Economics is about how social phenomena can lead to unintended consequences, asking which means might be most appropriate for the attainment of a given end. Charity is about trying to help people, or to promote projects. So the role of economic theory with regard to charity, is to ascertain whether our heads agree with our hearts: will the things that make us feel good, actually work?
Whilst in Cluj, we ate at several pleasant restaurants. I often encountered high quality service amidst a delightful atmosphere and wanted to tip heavily. Surely the waitress would appreciate a 30% tip, and to me that amounts to a tiny fraction of what a similar standard of meal would cost in the US or UK. But who else might be affected by this incident? This practice might well lead to a rise in the price of restaurant meals, forcing local people to switch from the nicer places to ones more affordable. Perhaps a divide will emerge between lavish visitors in the town centre, and residents moving toward the outskirts. My intention was not to displace those who for which this was home.
Also a large tip will increase the incentives for people to work in the hospitality industry. At one level, this might just lead to an increase in jobs, as previously unemployed people find work in expanding restaurants. However a more problematic outcome might be that previously employed locals switch jobs in response to the change in relative wages, and we see a diversion of labour from industries such as teaching or nursing toward bar staff. That might sound a little hypothetical, but I know that it happens.
I didn’t want to raise prices for local diners, and I certainly didn’t want to make it harder for schools and hospitals to attract staff.
With the best possible intentions, bad outcomes can emerge.
In the wake of the Tsunami last year, many people lauded the generosity of private donations to charities directly involved in the relief efforts. I expressed reservations (here and here) about those charitable donations, on the grounds that micro-management tends to be a bad thing. My local grocer is good, because he filters out inefficient and wasteful suppliers to offer me a restricted, yet high quality menu of choices. He concentrates on reducing my transaction costs of search, and this specialization underpins prosperity.
When it comes to charity, it is a sign of an underdeveloped, and inefficient market if private citizens channel donations to small-scale projects.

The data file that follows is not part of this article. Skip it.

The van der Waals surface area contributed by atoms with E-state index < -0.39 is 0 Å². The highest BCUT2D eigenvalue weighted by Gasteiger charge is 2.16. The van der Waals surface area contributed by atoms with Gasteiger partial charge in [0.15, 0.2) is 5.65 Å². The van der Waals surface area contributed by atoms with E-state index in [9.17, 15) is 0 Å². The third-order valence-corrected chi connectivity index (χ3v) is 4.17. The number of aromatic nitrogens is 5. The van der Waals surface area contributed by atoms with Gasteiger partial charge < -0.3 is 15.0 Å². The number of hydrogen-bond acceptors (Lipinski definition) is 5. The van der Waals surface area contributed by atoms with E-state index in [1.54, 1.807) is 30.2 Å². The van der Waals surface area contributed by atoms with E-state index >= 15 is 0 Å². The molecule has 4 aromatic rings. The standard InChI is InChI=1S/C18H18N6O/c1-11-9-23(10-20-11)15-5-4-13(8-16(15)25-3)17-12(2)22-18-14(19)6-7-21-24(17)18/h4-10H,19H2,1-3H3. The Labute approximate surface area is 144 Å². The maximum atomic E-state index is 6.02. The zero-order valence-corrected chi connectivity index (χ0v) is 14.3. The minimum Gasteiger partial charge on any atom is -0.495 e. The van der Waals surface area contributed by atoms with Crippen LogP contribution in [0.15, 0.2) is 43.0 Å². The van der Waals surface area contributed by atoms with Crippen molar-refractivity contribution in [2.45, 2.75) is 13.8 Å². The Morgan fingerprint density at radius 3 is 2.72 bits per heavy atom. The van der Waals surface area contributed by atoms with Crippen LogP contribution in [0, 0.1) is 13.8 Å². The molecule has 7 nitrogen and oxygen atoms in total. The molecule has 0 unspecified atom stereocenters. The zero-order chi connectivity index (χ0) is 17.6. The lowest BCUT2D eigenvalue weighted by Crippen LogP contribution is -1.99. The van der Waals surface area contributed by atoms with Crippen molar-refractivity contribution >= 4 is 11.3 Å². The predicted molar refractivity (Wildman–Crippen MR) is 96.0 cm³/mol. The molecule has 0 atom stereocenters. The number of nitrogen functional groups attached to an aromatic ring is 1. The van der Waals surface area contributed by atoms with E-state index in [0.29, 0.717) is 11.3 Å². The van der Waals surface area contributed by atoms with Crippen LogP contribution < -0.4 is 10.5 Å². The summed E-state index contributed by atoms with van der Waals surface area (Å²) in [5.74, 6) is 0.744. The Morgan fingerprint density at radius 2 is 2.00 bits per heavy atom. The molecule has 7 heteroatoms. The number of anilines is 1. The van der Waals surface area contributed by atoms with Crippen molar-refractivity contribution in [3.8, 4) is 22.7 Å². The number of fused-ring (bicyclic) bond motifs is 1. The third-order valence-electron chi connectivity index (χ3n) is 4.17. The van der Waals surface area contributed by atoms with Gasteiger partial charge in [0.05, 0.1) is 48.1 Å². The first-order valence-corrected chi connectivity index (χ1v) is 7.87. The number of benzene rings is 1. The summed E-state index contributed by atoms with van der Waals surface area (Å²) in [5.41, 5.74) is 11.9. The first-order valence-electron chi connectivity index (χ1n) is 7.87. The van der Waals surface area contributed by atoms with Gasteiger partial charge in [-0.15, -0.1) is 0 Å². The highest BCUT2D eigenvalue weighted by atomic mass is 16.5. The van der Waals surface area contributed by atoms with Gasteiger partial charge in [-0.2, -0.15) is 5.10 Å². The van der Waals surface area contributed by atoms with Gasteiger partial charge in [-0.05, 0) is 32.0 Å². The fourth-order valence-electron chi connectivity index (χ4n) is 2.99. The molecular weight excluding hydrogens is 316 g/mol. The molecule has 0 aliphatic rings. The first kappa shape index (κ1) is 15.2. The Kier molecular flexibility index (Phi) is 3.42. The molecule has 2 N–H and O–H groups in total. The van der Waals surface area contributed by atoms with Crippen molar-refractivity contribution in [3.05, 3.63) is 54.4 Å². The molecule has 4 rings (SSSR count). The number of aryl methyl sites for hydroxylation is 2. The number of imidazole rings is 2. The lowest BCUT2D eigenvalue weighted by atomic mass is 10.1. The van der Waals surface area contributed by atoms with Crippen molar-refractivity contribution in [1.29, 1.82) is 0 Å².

Surely we’d be best making a sustained subscription to reputable agencies like Medicin Sans Frontier, or Amnesty International, or the Red Cross (or I dare say just sit back content that our taxes fund the UN…) and allow those experts to divide up the funds. The worst thing would be to let media sensationalism divert scarce funds from where it’d better be spent.
But how able are those agencies at allocating donations? They all appear to be “not for profit”, and that worries my instincts. I recently spoke to a Romanian chap involved in the privatisation of their old industry, and he put it quite well. He said that you shouldn’t put jobs before profit, else you’ll go bankrupt. Profit before jobs, is the only way of providing either.
And my reservations about the organisations that channel charity have some genuine grounding – there are tales that Tsunami money is yet to be spent, and many aid agencies can struggle when their resources exceed their planning.
To wrap things up, then, I’ve expressed concerns about the efficacy of the donor deciding just how their donation will be spent, and I’ve also raised doubts about the ability of larger charities to cope and prosper as financial institutions. Does that mean I’ve merely justified abstention? Am I saying that our efforts are futile?
No. Charity should be promoted, championed and encouraged where possible. It should be monitored by the donor to ensure efficient use of funds, and that’s best done when the donor pays directly – with their private money, and voluntarily. And to whom should we donate? In a free market system we can be confident that the largest firm is providing a pretty good service. In a more regulated state, the visible firms might merely be those most acquitted at circumventing regulations. In the charity market - where firms profess a desire to be as least market driven as possible – it’s all the tougher. For a more concrete recommendation/suggestion of who to support, stay tuned….